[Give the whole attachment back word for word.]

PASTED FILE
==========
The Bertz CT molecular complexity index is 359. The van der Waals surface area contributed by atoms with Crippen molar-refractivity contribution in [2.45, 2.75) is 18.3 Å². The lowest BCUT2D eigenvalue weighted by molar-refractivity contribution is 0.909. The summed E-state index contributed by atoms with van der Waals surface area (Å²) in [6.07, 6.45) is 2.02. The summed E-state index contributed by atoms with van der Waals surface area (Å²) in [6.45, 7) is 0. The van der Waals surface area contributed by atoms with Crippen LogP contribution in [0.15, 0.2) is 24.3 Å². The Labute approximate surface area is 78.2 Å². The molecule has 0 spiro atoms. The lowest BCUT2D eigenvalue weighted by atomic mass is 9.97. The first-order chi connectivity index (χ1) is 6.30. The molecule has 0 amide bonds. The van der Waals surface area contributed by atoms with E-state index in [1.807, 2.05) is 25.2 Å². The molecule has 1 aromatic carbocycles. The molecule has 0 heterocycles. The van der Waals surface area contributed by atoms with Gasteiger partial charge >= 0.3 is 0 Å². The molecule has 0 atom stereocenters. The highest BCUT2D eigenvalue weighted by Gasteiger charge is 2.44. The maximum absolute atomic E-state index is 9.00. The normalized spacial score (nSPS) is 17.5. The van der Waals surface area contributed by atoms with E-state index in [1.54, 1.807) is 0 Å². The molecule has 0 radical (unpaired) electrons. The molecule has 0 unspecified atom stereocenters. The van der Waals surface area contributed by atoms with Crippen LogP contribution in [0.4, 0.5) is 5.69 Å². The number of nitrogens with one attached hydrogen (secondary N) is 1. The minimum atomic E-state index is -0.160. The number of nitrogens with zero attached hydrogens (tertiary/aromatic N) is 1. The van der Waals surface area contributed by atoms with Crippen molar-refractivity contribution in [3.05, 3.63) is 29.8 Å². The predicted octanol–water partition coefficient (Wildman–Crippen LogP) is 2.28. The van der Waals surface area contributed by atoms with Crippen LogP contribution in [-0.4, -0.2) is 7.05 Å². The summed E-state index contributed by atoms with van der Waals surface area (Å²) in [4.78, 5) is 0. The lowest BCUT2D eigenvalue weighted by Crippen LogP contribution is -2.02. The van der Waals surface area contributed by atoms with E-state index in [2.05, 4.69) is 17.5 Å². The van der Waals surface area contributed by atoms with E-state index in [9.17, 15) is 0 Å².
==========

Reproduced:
The Bertz CT molecular complexity index is 359. The van der Waals surface area contributed by atoms with Crippen molar-refractivity contribution in [2.45, 2.75) is 18.3 Å². The lowest BCUT2D eigenvalue weighted by molar-refractivity contribution is 0.909. The summed E-state index contributed by atoms with van der Waals surface area (Å²) in [6.07, 6.45) is 2.02. The summed E-state index contributed by atoms with van der Waals surface area (Å²) in [6.45, 7) is 0. The van der Waals surface area contributed by atoms with Crippen LogP contribution in [0.15, 0.2) is 24.3 Å². The Labute approximate surface area is 78.2 Å². The molecule has 0 spiro atoms. The lowest BCUT2D eigenvalue weighted by atomic mass is 9.97. The first-order chi connectivity index (χ1) is 6.30. The molecule has 0 amide bonds. The van der Waals surface area contributed by atoms with E-state index in [1.807, 2.05) is 25.2 Å². The molecule has 1 aromatic carbocycles. The molecule has 0 heterocycles. The van der Waals surface area contributed by atoms with Gasteiger partial charge >= 0.3 is 0 Å². The molecule has 0 atom stereocenters. The highest BCUT2D eigenvalue weighted by Gasteiger charge is 2.44. The maximum absolute atomic E-state index is 9.00. The normalized spacial score (nSPS) is 17.5. The van der Waals surface area contributed by atoms with E-state index in [1.54, 1.807) is 0 Å². The molecule has 0 radical (unpaired) electrons. The molecule has 0 unspecified atom stereocenters. The van der Waals surface area contributed by atoms with Crippen LogP contribution in [0.4, 0.5) is 5.69 Å². The number of nitrogens with one attached hydrogen (secondary N) is 1. The minimum atomic E-state index is -0.160. The number of nitrogens with zero attached hydrogens (tertiary/aromatic N) is 1. The van der Waals surface area contributed by atoms with Crippen molar-refractivity contribution in [3.05, 3.63) is 29.8 Å². The predicted octanol–water partition coefficient (Wildman–Crippen LogP) is 2.28. The van der Waals surface area contributed by atoms with Crippen LogP contribution in [-0.4, -0.2) is 7.05 Å². The summed E-state index contributed by atoms with van der Waals surface area (Å²) in [4.78, 5) is 0. The lowest BCUT2D eigenvalue weighted by Crippen LogP contribution is -2.02. The van der Waals surface area contributed by atoms with E-state index in [2.05, 4.69) is 17.5 Å². The van der Waals surface area contributed by atoms with E-state index in [9.17, 15) is 0 Å².